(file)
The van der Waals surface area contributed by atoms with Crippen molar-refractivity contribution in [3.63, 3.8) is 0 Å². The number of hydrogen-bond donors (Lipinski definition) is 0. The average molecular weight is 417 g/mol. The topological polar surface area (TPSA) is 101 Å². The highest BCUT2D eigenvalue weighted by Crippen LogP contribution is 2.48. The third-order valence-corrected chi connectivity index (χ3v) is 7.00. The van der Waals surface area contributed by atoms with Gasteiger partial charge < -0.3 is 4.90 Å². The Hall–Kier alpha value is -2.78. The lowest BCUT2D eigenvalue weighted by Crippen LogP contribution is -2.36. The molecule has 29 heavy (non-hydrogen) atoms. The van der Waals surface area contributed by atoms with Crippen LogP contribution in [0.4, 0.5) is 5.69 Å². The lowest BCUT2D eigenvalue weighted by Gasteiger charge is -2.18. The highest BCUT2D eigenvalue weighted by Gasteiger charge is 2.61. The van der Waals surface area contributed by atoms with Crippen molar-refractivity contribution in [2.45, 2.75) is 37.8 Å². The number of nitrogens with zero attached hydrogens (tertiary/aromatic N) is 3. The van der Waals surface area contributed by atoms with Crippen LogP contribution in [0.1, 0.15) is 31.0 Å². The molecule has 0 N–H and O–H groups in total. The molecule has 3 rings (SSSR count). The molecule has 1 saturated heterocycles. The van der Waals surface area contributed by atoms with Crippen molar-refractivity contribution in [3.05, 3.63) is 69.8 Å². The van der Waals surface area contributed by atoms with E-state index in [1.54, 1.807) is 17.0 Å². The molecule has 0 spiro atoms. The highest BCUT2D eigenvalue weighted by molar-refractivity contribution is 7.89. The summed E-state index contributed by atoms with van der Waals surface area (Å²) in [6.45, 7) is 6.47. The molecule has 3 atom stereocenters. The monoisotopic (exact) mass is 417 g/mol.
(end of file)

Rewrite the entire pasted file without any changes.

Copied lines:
The van der Waals surface area contributed by atoms with Crippen molar-refractivity contribution in [3.63, 3.8) is 0 Å². The number of hydrogen-bond donors (Lipinski definition) is 0. The average molecular weight is 417 g/mol. The topological polar surface area (TPSA) is 101 Å². The highest BCUT2D eigenvalue weighted by Crippen LogP contribution is 2.48. The third-order valence-corrected chi connectivity index (χ3v) is 7.00. The van der Waals surface area contributed by atoms with Gasteiger partial charge < -0.3 is 4.90 Å². The Hall–Kier alpha value is -2.78. The lowest BCUT2D eigenvalue weighted by Crippen LogP contribution is -2.36. The molecule has 29 heavy (non-hydrogen) atoms. The van der Waals surface area contributed by atoms with Crippen LogP contribution in [0.4, 0.5) is 5.69 Å². The lowest BCUT2D eigenvalue weighted by Gasteiger charge is -2.18. The highest BCUT2D eigenvalue weighted by Gasteiger charge is 2.61. The van der Waals surface area contributed by atoms with Crippen molar-refractivity contribution in [2.45, 2.75) is 37.8 Å². The number of nitrogens with zero attached hydrogens (tertiary/aromatic N) is 3. The van der Waals surface area contributed by atoms with Crippen LogP contribution in [0.1, 0.15) is 31.0 Å². The molecule has 0 N–H and O–H groups in total. The molecule has 3 rings (SSSR count). The molecule has 1 saturated heterocycles. The van der Waals surface area contributed by atoms with Crippen molar-refractivity contribution in [3.05, 3.63) is 69.8 Å². The van der Waals surface area contributed by atoms with E-state index in [1.54, 1.807) is 17.0 Å². The molecule has 0 spiro atoms. The highest BCUT2D eigenvalue weighted by molar-refractivity contribution is 7.89. The summed E-state index contributed by atoms with van der Waals surface area (Å²) in [6.45, 7) is 6.47. The molecule has 3 atom stereocenters. The monoisotopic (exact) mass is 417 g/mol.